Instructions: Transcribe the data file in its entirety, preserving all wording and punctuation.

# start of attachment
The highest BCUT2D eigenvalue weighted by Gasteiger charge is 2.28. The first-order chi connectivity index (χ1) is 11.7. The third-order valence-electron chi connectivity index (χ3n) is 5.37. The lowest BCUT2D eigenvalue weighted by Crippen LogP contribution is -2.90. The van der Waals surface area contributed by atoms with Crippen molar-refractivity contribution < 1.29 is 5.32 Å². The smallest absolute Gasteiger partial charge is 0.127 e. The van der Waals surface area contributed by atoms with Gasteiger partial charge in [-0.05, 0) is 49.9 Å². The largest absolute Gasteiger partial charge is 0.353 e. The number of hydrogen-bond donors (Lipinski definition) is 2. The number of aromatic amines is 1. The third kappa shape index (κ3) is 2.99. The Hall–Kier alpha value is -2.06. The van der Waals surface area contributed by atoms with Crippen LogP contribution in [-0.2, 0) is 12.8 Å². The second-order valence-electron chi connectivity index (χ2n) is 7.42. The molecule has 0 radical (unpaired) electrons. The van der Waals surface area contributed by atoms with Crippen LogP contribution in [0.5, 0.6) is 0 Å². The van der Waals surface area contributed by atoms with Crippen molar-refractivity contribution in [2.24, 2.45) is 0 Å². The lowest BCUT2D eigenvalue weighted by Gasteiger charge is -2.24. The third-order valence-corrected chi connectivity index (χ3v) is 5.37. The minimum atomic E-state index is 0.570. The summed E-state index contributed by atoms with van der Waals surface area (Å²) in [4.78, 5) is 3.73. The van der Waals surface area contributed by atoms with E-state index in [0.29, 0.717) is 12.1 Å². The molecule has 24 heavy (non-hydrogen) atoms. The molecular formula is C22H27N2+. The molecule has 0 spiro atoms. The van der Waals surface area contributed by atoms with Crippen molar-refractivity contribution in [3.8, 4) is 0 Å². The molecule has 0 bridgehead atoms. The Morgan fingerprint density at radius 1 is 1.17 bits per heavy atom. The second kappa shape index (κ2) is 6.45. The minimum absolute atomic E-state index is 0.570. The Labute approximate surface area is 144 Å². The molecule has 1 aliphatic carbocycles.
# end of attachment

The highest BCUT2D eigenvalue weighted by Gasteiger charge is 2.28. The first-order chi connectivity index (χ1) is 11.7. The third-order valence-electron chi connectivity index (χ3n) is 5.37. The lowest BCUT2D eigenvalue weighted by Crippen LogP contribution is -2.90. The van der Waals surface area contributed by atoms with Crippen molar-refractivity contribution < 1.29 is 5.32 Å². The smallest absolute Gasteiger partial charge is 0.127 e. The van der Waals surface area contributed by atoms with Gasteiger partial charge in [-0.05, 0) is 49.9 Å². The largest absolute Gasteiger partial charge is 0.353 e. The number of hydrogen-bond donors (Lipinski definition) is 2. The number of aromatic amines is 1. The third kappa shape index (κ3) is 2.99. The Hall–Kier alpha value is -2.06. The van der Waals surface area contributed by atoms with Crippen LogP contribution in [-0.2, 0) is 12.8 Å². The second-order valence-electron chi connectivity index (χ2n) is 7.42. The molecule has 0 radical (unpaired) electrons. The van der Waals surface area contributed by atoms with Crippen LogP contribution in [0.5, 0.6) is 0 Å². The van der Waals surface area contributed by atoms with Crippen molar-refractivity contribution in [2.24, 2.45) is 0 Å². The lowest BCUT2D eigenvalue weighted by Gasteiger charge is -2.24. The third-order valence-corrected chi connectivity index (χ3v) is 5.37. The minimum atomic E-state index is 0.570. The summed E-state index contributed by atoms with van der Waals surface area (Å²) in [4.78, 5) is 3.73. The van der Waals surface area contributed by atoms with E-state index in [0.29, 0.717) is 12.1 Å². The molecule has 24 heavy (non-hydrogen) atoms. The molecular formula is C22H27N2+. The molecule has 0 spiro atoms. The van der Waals surface area contributed by atoms with Crippen molar-refractivity contribution in [3.8, 4) is 0 Å². The molecule has 0 bridgehead atoms. The Morgan fingerprint density at radius 1 is 1.17 bits per heavy atom. The second kappa shape index (κ2) is 6.45. The minimum absolute atomic E-state index is 0.570. The Labute approximate surface area is 144 Å². The molecule has 1 aliphatic carbocycles.